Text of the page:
You could be right…The area of the world that some of the Cherokees could have migrated from is the area of Georgia / Armenia as there was an Egyptian King that sailed an army most likely with Berber sailors to that area…according to their lore. That would explain the Cherokee DNA mixture and the ancient script found in the South East. Best of luck with your research Richard.


    “……liked to sculpture mounds from the terrain of a site”

    Richard, that is just an amazing change of perception you’ve brought forth. I passed through that intersection just last week; it looks just like a typical modern agri terrace from the 1930s, as do most of the fields in north Georgia. Truly a game changer in my mind to realize that there are so many similar structures in most of the river valleys of north Georgia. I’ve become used to looking for stand alone mounds of which you’ve made us aware such as near Cleveland, Clayton and Chostoe. So if it looks like a mound carved into natural terrain in a known village area there is a good chance that it may be of archaic culture? Such as the one I emailed you about in Owltown on Hwy 129/19, and along Brasstown Creek/Hwy 66 near the NC border.

    Bill in Roswell, GA

    I greatly appreciate your dedication to bringing forth a more accurate view of the real cultural history of north Georgia in particular, but also this part of the country on a broader scale.

    • The Mikkosukee are descended from the elite of the Soque and therefore would have lived at Batesville . . . which was known as Soquee until the mid-1920s. They said that they were one of the last peoples of the Creek Confederacy to leave Mexico . . . apparently because of Nahua invaders in their region. That would put the date around 1150 AD. The petroglyphs, cairns and stone circles in the Soque Valley seem much older than that. Did you notice the series of terraces going down the south side of the pyramidal mound at Batesville. Probably most people assumed that they were recent, but the NEW general store was built in 1904. At that time, Soquee was about a day’s buggy ride from the nearest town and located in an extremely remote area. I imagine that most residents might see Clarkesville once a year, if that often.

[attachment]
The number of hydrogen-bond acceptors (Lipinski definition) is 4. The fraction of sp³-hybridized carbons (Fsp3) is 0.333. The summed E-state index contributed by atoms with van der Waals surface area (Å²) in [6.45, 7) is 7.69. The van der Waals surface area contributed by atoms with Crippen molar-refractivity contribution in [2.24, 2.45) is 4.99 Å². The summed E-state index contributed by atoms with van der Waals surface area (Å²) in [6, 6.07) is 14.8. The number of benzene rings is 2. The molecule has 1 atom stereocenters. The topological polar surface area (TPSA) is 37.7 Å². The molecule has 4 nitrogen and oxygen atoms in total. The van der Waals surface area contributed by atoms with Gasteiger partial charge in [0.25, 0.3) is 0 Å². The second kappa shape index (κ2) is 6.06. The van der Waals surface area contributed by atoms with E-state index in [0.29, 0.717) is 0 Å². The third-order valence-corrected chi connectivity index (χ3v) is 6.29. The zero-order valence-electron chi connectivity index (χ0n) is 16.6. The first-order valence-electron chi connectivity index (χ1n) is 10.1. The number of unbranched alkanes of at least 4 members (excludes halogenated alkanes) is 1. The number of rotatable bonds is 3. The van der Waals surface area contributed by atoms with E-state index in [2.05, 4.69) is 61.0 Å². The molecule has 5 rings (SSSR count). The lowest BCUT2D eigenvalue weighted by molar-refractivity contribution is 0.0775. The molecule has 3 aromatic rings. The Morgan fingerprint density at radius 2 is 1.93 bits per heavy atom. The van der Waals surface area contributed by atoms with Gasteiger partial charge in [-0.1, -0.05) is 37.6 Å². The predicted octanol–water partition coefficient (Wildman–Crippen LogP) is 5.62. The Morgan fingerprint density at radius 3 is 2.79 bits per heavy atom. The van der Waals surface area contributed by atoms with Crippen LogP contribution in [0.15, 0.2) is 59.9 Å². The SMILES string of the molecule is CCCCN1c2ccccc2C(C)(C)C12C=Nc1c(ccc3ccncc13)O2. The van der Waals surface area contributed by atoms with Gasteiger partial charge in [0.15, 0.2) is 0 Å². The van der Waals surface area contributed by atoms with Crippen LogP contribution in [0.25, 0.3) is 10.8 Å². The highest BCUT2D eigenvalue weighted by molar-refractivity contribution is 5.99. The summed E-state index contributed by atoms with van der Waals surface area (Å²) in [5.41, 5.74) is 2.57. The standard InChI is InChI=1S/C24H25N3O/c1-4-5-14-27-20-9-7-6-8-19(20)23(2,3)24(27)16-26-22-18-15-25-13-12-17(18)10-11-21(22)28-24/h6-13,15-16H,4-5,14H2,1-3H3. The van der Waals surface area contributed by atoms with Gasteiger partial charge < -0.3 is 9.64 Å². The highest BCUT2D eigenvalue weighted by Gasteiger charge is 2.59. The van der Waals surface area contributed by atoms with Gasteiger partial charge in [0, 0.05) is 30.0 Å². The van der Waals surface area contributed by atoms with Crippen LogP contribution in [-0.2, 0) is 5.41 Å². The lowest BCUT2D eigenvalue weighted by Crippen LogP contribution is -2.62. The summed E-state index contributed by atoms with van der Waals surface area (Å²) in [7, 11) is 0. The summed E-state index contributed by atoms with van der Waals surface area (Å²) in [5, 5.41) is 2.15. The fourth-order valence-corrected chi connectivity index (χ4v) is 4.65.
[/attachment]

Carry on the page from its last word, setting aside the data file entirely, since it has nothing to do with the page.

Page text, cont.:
Howdy, Another of my wild ideas….Went on line and found Soque (town) on 1910&1915 Highway Maps. If you care to add them to
    your Batesville story.

    • Yes, that was the name of the town until the early or mid-1920s. That is how I figured out that Batesville was the same place as Soque. In 1939, Robert Wauchope didn’t have access to the internet, so he never did figure out where the village of Soque was. LOL


    Howdy, Had some play time today. So here goes…Another LOL for you.

    Almost due west of Gizzard Branch in a feature…long narrow…RUNS DUE NORTH/SOUTH.
    Old Chimney Mt Rd….Terraces?????
    Edith’s Daylillies EAST—Same????????
    SUN BURST STABLES…..North West……TOWN?????????
    Another feature on Goshen Creek….West of Gizzard….Mite be more South West

    • Yes, Art there are stone cairns and stone circles near Sun Burst Stables . . . also a stone-walled terrace complex! You’re a sharp pencil!


    Howdy, different computer At any rate…Stonepile Baptist Church????? Any history?

    Hwy 255 Recee & Tara’s……HILL Mound? Near by is Key Hole again AGE????

    • Probably gets its name from Stonepile Road, which gets its name from a bunch of stone cairns.


        Richard ,
        Stone pile road more or less connects Soque with the Amy’s, and Amos creek sites ( not far off where foot travel might take a person) between two areas?


    I’ve heard of Mayan peoples living there and gathering some kind of plant or mineral used to make blue dye.